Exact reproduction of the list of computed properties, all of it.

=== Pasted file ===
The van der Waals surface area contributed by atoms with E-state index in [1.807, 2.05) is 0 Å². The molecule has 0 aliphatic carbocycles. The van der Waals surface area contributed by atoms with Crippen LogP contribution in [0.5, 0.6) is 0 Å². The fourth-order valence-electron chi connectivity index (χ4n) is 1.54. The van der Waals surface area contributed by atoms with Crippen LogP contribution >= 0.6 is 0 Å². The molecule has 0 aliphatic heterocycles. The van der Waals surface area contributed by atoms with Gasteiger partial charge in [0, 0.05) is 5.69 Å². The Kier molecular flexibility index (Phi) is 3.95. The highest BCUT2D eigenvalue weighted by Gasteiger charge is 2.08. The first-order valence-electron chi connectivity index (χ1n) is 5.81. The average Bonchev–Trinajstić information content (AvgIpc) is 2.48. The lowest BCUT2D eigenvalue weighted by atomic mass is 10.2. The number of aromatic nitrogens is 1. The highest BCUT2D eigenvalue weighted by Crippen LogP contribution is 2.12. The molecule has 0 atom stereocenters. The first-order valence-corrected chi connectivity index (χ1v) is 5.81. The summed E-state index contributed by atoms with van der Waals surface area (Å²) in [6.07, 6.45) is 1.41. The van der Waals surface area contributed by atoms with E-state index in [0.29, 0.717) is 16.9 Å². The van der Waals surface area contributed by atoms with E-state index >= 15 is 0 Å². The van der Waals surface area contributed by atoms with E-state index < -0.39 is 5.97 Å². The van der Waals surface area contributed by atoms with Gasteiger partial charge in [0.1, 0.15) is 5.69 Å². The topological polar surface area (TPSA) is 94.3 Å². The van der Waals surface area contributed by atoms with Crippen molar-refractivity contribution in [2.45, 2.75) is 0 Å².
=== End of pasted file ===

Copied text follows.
The van der Waals surface area contributed by atoms with E-state index in [1.807, 2.05) is 0 Å². The molecule has 0 aliphatic carbocycles. The van der Waals surface area contributed by atoms with Crippen LogP contribution in [0.5, 0.6) is 0 Å². The fourth-order valence-electron chi connectivity index (χ4n) is 1.54. The van der Waals surface area contributed by atoms with Crippen LogP contribution >= 0.6 is 0 Å². The molecule has 0 aliphatic heterocycles. The van der Waals surface area contributed by atoms with Gasteiger partial charge in [0, 0.05) is 5.69 Å². The Kier molecular flexibility index (Phi) is 3.95. The highest BCUT2D eigenvalue weighted by Gasteiger charge is 2.08. The first-order valence-electron chi connectivity index (χ1n) is 5.81. The average Bonchev–Trinajstić information content (AvgIpc) is 2.48. The lowest BCUT2D eigenvalue weighted by atomic mass is 10.2. The number of aromatic nitrogens is 1. The highest BCUT2D eigenvalue weighted by Crippen LogP contribution is 2.12. The molecule has 0 atom stereocenters. The first-order valence-corrected chi connectivity index (χ1v) is 5.81. The summed E-state index contributed by atoms with van der Waals surface area (Å²) in [6.07, 6.45) is 1.41. The van der Waals surface area contributed by atoms with E-state index in [0.29, 0.717) is 16.9 Å². The van der Waals surface area contributed by atoms with E-state index >= 15 is 0 Å². The van der Waals surface area contributed by atoms with E-state index < -0.39 is 5.97 Å². The van der Waals surface area contributed by atoms with Gasteiger partial charge in [0.1, 0.15) is 5.69 Å². The topological polar surface area (TPSA) is 94.3 Å². The van der Waals surface area contributed by atoms with Crippen molar-refractivity contribution in [2.45, 2.75) is 0 Å².